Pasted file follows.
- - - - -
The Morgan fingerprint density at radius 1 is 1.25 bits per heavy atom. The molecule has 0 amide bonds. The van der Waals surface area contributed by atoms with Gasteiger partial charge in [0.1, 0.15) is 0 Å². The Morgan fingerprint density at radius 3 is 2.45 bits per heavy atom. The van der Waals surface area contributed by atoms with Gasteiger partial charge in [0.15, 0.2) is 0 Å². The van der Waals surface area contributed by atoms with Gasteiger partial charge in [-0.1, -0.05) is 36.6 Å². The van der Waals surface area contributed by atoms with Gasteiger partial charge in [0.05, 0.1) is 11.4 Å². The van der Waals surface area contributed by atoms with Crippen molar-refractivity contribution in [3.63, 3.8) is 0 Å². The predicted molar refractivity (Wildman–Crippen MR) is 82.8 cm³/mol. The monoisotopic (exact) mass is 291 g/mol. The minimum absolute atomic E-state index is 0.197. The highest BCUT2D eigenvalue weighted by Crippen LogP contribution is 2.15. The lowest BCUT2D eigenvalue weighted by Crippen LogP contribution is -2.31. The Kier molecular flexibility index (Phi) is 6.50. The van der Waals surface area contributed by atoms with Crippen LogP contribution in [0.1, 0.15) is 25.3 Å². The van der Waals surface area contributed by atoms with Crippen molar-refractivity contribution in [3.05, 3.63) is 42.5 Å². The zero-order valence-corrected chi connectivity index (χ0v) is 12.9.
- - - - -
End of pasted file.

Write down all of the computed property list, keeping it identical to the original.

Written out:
The Morgan fingerprint density at radius 1 is 1.25 bits per heavy atom. The molecule has 0 amide bonds. The van der Waals surface area contributed by atoms with Gasteiger partial charge in [0.1, 0.15) is 0 Å². The Morgan fingerprint density at radius 3 is 2.45 bits per heavy atom. The van der Waals surface area contributed by atoms with Gasteiger partial charge in [0.15, 0.2) is 0 Å². The van der Waals surface area contributed by atoms with Gasteiger partial charge in [-0.1, -0.05) is 36.6 Å². The van der Waals surface area contributed by atoms with Gasteiger partial charge in [0.05, 0.1) is 11.4 Å². The van der Waals surface area contributed by atoms with Crippen molar-refractivity contribution in [3.63, 3.8) is 0 Å². The predicted molar refractivity (Wildman–Crippen MR) is 82.8 cm³/mol. The monoisotopic (exact) mass is 291 g/mol. The minimum absolute atomic E-state index is 0.197. The highest BCUT2D eigenvalue weighted by Crippen LogP contribution is 2.15. The lowest BCUT2D eigenvalue weighted by Crippen LogP contribution is -2.31. The Kier molecular flexibility index (Phi) is 6.50. The van der Waals surface area contributed by atoms with Crippen LogP contribution in [0.1, 0.15) is 25.3 Å². The van der Waals surface area contributed by atoms with Crippen molar-refractivity contribution in [3.05, 3.63) is 42.5 Å². The zero-order valence-corrected chi connectivity index (χ0v) is 12.9.